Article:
An illustrative case of the pitfalls in assessing methodological quality is given by an interesting and recent review of all published epidemiological research looking at the neurodevelopmental effects of prenatal and postnatal exposure to organophosphate pesticides (González-Alzaga et al. 2013).
This study uses compliance with STROBE criteria, a checklist which has been developed to strengthen reporting standards in epidemiological research (STROBE 2013), as a way to score the methodological quality of each study in the review.
There are nine reporting requirements in STROBE which relate to methods used in an epidemiological study. González-Alzaga et al. calculate a score based on the number of criteria which are met by each study in their review, to give a score out of 9. This is then simplified to a quality grade of low (meeting 1-3 criteria) medium (4-6 criteria) and high (7-9 criteria) for each study.
The first problem with this approach is it conflates the quality of reporting a study with quality of conduct of a study. Since what was said was done in a study may not reflect what was actually done, simply relying on what study authors report can lead to over- or underestimation of the quality of a piece of research.
Much more interesting, however, is in the use of STROBE as a quality scale. This gets to the heart of what quality appraisal is all about, and why it is so challenging.
What is the point of assessing the methodological quality of a study? To get a sense of whether or not we can believe its results, in other words the probability and extent to which it might have under- or overestimated effect size. So our metric for study quality should address precisely this.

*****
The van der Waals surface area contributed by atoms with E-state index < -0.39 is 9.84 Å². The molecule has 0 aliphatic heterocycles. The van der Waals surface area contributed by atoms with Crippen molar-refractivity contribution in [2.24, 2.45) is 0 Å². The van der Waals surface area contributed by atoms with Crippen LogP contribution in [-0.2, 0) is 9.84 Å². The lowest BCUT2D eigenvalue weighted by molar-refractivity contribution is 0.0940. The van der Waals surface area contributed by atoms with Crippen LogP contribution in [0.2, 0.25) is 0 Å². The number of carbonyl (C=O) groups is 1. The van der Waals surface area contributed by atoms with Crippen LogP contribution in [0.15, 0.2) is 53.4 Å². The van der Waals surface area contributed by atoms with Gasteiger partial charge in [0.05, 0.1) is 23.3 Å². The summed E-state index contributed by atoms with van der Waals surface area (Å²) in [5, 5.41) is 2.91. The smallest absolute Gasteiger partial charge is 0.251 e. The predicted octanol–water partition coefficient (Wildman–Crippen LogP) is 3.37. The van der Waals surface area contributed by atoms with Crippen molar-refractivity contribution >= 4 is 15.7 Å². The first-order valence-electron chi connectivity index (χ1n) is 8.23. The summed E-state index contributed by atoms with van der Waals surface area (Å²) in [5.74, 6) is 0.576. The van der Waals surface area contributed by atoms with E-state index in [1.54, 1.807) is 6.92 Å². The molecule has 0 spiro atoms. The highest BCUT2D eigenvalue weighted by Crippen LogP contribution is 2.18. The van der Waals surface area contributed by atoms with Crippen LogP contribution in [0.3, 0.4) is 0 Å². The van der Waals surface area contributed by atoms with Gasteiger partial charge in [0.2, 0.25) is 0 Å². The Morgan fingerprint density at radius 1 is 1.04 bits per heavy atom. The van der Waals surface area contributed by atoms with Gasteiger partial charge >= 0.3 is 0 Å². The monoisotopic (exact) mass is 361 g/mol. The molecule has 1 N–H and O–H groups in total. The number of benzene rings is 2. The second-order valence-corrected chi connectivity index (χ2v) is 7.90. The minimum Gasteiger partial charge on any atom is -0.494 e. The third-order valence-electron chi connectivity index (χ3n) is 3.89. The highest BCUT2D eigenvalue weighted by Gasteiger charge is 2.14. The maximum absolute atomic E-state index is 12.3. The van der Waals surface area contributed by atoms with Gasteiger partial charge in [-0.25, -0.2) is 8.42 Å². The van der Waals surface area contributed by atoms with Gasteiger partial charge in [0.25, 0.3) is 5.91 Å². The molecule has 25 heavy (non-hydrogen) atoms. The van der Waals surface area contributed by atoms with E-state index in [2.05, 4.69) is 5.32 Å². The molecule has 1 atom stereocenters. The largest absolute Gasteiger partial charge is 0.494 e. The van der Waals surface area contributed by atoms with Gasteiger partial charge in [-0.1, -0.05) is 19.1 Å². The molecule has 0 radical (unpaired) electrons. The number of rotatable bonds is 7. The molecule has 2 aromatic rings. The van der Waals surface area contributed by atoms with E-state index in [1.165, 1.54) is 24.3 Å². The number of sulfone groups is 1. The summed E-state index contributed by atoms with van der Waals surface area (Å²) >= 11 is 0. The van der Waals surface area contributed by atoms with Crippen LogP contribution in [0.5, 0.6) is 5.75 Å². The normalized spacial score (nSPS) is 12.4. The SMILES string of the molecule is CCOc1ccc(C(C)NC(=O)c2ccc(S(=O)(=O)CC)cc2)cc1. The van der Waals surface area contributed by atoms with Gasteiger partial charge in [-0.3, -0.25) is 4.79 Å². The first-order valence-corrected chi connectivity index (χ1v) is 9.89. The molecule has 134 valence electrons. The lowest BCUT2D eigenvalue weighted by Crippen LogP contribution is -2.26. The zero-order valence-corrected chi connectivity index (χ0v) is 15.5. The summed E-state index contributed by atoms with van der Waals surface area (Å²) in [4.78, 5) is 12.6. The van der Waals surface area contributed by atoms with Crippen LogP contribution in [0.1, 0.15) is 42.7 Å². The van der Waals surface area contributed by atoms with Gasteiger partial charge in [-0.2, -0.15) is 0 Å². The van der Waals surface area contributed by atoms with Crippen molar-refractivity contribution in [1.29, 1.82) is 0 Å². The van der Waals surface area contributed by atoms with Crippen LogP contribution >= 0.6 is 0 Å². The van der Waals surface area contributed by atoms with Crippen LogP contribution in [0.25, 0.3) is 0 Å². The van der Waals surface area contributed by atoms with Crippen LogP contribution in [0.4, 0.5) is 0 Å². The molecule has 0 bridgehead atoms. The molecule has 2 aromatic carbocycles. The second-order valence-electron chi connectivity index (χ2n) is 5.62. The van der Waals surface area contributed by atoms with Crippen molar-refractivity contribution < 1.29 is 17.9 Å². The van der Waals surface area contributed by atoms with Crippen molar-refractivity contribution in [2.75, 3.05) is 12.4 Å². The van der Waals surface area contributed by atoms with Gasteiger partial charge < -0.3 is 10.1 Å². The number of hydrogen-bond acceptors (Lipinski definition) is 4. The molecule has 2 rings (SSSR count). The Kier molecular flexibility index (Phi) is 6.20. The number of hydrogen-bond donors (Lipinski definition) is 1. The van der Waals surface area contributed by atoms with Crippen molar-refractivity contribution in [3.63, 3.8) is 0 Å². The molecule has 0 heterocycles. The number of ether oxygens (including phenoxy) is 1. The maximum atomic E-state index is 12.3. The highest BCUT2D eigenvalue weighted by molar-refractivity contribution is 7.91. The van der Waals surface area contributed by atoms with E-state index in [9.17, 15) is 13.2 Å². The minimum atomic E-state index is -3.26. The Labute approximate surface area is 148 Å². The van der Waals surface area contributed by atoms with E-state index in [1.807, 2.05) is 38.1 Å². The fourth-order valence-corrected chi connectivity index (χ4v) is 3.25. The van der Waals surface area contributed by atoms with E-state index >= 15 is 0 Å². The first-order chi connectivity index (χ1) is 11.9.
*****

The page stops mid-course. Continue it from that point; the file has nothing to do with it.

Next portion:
The problem for González-Alzaga et al. is they have assumed that each STROBE criterion counts equally towards the overall credibility of a study. But why should this be the case? It is a stretch to assume that a failure to present key elements of study design early in a paper (one of the STROBE criteria) should count as much against a study as a failure to explain how loss to follow-up of cohort members was addressed (another of the criteria). [A full list of the criteria can be downloaded from the STROBE website, here.]
If we assume each quality criterion in fact has a different effect on study credibility, we can see how a checklist can fall apart as a proxy for measuring study quality (see figure, above).
Here we see that for a group of nine studies, three for each quality category, variance in study error is not correlated with the judgment of study quality: the high-quality category contains a study with a greater degree of error than two of the studies judged to be of lowest quality; and one of the medium-quality studies has the second-highest error margin.
To make it work as a checklist, the overall error which failure to meet each STROBE criterion introduces into a study would have to be measured. The temptation to combine criteria into a single judgement would have to be resisted, as it can easily result in studies judged to be of overall higher quality in fact giving worse results than studies judged to be of lower quality. It would also be important to make sure the STROBE criteria did not miss anything which can introduce error into a study’s results.